AP World History Courses May Lose Their Pre-Colonial History Curricula & Teachers Say It Will Hurt Students of Color

AP World History teachers asked for a change, but they received one they didn’t want.

According to POLITICO, the College Board—the organization that controls AP classes and tests—wanted to respond to complaints from teachers that the current AP World History curriculum model is too broad and covers too much information over a too-short period of time, making it largely unmanageable.

The College Board’s solution to this was to split AP World History in two, except the first part, which covers history before 1450 (AKA, before colonialism) would be a pre-AP class that schools would still have to pay for, but that doesn’t come with its own AP test. So what are the implications of that?

Well, less schools would be able to afford and teach the pre-AP class on top of the other AP or pre-AP classes they offer, as pointed out by Amanda DoAmaral, an AP World History teacher who spoke at the AP World Open Forum in Salt Lake City on June 6. “They don’t have the money for pencils, dude!” she pointed out to Trevor Packer, who is the College Board’s senior vice president of AP and instruction. How are they going to teach that class?”

The change also means that less students would take the course in the first place, since they wouldn’t receive college credit. It effectively assigns pre-colonial history a second-class position, and prevents more students from having in-depth awareness of the thriving civilizations of people of color that existed during that time.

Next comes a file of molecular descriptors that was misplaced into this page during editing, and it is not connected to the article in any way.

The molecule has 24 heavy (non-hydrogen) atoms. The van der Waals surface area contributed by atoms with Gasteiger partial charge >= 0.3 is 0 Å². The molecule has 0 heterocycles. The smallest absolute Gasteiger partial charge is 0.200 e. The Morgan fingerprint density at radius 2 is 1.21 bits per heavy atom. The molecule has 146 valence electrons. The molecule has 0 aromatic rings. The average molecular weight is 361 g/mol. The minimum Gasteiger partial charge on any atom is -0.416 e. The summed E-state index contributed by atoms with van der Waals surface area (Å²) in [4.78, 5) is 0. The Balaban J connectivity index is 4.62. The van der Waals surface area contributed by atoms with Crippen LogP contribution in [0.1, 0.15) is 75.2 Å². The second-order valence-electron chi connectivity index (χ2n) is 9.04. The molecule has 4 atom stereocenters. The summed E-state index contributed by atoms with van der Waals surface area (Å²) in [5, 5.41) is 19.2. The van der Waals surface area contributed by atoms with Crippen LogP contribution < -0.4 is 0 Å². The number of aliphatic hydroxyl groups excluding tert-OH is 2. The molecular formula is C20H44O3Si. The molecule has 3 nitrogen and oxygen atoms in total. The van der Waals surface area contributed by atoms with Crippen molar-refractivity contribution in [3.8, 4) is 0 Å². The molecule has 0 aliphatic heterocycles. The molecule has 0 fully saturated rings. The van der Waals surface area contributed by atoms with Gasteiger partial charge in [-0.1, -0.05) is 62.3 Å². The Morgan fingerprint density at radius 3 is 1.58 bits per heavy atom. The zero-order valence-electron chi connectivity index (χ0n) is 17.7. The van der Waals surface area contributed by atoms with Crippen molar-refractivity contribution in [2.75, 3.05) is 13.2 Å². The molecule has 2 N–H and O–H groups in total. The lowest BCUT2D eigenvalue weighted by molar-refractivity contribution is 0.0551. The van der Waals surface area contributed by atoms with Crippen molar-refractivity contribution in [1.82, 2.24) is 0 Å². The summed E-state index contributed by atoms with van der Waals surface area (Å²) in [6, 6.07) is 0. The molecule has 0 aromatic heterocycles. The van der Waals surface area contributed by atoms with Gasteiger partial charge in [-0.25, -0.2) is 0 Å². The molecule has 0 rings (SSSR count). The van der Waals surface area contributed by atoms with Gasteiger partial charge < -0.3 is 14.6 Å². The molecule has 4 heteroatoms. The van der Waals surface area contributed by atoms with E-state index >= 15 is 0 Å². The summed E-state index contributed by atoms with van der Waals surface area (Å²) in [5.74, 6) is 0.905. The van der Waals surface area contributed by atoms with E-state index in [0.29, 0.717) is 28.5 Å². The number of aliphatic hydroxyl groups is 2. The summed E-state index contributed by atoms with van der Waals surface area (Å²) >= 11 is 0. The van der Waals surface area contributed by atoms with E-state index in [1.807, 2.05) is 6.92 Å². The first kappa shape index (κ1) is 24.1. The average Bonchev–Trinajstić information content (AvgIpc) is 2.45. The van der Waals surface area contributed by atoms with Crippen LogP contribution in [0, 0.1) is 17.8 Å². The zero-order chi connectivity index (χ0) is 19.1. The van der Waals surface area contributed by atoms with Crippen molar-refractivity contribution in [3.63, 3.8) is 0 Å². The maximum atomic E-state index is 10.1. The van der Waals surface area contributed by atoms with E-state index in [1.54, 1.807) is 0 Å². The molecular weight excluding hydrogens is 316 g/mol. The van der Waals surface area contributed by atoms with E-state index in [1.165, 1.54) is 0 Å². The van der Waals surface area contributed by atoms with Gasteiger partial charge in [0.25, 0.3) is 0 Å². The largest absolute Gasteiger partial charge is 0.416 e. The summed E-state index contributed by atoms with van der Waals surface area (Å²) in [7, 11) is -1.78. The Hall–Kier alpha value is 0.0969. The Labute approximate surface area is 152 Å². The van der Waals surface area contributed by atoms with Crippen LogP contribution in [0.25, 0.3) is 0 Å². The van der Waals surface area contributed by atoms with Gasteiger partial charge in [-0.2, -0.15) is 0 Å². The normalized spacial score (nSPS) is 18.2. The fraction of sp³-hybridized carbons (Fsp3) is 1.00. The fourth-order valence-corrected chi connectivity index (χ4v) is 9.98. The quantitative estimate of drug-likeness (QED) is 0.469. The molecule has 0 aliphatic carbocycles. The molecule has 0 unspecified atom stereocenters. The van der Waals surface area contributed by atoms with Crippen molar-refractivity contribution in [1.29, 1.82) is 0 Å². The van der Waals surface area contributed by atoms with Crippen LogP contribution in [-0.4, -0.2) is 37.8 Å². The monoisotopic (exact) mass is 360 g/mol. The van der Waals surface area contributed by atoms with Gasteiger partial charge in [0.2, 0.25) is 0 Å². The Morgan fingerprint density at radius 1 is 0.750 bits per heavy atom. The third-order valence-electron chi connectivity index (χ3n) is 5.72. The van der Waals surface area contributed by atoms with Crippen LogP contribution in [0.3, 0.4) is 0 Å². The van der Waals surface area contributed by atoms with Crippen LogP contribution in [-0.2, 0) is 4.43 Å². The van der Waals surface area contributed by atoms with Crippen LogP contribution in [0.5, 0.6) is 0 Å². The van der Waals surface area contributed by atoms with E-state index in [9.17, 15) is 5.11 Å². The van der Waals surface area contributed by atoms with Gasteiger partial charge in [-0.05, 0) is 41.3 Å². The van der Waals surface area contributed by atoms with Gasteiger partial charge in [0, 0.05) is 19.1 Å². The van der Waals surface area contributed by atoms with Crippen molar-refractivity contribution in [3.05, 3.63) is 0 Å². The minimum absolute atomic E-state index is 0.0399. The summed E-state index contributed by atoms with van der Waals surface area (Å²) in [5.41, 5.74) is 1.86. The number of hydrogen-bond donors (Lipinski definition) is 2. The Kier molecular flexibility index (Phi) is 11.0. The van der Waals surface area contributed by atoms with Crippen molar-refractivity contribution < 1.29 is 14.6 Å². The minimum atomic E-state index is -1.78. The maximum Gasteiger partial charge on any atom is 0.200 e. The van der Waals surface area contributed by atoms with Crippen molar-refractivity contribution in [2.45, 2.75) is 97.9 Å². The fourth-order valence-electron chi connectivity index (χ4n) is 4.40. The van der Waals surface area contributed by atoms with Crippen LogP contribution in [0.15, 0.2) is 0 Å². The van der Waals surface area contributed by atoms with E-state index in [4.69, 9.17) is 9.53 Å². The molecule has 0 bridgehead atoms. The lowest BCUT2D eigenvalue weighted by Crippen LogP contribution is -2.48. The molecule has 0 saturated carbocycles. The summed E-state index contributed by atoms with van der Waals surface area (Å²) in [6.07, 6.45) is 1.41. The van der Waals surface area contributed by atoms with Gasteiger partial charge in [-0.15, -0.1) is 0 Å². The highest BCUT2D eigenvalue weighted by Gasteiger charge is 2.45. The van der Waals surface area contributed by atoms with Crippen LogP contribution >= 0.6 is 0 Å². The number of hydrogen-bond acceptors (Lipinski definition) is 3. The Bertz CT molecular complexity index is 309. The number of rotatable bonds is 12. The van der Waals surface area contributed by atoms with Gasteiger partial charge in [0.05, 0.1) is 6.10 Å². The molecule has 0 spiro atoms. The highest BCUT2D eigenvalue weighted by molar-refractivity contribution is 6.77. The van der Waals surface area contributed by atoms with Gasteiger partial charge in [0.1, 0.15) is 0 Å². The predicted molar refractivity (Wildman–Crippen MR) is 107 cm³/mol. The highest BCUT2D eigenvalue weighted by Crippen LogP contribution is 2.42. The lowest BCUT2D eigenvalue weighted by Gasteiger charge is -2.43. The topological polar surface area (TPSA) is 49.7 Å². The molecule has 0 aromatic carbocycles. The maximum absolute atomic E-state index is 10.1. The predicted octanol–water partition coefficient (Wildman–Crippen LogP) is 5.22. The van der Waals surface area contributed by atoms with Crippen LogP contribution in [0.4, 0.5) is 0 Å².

“You cannot tell my black and brown students that their history is not going to be tested and then assume that isn’t going to matter,” DoAmaral said. Because she’s right—what we don’t learn impacts us just as much as what we do.

As mentioned by ColorLines, this especially hurts students of color who may otherwise have a Eurocentric view of history in which their ancestors were always oppressed, and who haven’t seen much representation of people of color outside of that framework.

“Their histories don’t start at slavery,” DoAmaral continued, speaking of her black and brown students. “Their histories don’t start at colonization.”

One high school student, Dylan Black, started a petition against the curriculum change that has over 5,000 signatures. In the petition, Black acknowledged that “The class is demanding on students, but is also one of the most rewarding, life changing classes I've ever had the privilege to take,” suggesting that the College Board’s decision would do more harm than good.

This move to start AP World History at 1450, roughly around the beginning of European colonialism, is poorly planned at best and deeply suspicious at worst. And it has the potential to perpetuate harmful narratives of Eurocentrism in the minds of high school students.

DoAmaral pointed out another major flaw in the College Board’s choice. “I would love to see how many black and brown professionals are on the board making those decisions,” she said. I would, too.